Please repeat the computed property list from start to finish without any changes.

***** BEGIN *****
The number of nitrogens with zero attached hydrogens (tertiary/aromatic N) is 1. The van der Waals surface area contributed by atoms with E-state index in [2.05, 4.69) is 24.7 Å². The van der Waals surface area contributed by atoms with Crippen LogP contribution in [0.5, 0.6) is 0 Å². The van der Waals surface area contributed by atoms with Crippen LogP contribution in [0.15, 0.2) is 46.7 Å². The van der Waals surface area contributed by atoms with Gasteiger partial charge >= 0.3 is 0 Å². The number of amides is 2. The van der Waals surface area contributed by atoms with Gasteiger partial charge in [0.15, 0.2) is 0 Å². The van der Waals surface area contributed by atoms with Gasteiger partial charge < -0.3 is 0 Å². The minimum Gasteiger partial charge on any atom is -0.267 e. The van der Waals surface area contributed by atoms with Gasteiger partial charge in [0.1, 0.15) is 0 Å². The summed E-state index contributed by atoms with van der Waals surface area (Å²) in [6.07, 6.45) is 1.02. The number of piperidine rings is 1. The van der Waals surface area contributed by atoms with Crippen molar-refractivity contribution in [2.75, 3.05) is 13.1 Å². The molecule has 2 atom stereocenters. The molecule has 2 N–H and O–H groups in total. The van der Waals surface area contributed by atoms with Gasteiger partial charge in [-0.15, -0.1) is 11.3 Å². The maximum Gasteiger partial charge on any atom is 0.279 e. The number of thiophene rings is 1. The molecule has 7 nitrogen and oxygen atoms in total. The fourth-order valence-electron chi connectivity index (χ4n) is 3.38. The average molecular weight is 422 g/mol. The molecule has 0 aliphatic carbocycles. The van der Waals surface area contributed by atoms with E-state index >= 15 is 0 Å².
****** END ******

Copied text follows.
The number of nitrogens with zero attached hydrogens (tertiary/aromatic N) is 1. The van der Waals surface area contributed by atoms with E-state index in [2.05, 4.69) is 24.7 Å². The van der Waals surface area contributed by atoms with Crippen LogP contribution in [0.5, 0.6) is 0 Å². The van der Waals surface area contributed by atoms with Crippen LogP contribution in [0.15, 0.2) is 46.7 Å². The van der Waals surface area contributed by atoms with Gasteiger partial charge >= 0.3 is 0 Å². The number of amides is 2. The van der Waals surface area contributed by atoms with Gasteiger partial charge in [0.15, 0.2) is 0 Å². The van der Waals surface area contributed by atoms with Gasteiger partial charge < -0.3 is 0 Å². The minimum Gasteiger partial charge on any atom is -0.267 e. The van der Waals surface area contributed by atoms with Gasteiger partial charge in [0.1, 0.15) is 0 Å². The summed E-state index contributed by atoms with van der Waals surface area (Å²) in [6.07, 6.45) is 1.02. The number of piperidine rings is 1. The van der Waals surface area contributed by atoms with Crippen molar-refractivity contribution in [2.75, 3.05) is 13.1 Å². The molecule has 2 atom stereocenters. The molecule has 2 N–H and O–H groups in total. The van der Waals surface area contributed by atoms with Gasteiger partial charge in [-0.15, -0.1) is 11.3 Å². The maximum Gasteiger partial charge on any atom is 0.279 e. The number of thiophene rings is 1. The molecule has 7 nitrogen and oxygen atoms in total. The fourth-order valence-electron chi connectivity index (χ4n) is 3.38. The average molecular weight is 422 g/mol. The molecule has 0 aliphatic carbocycles. The van der Waals surface area contributed by atoms with E-state index >= 15 is 0 Å².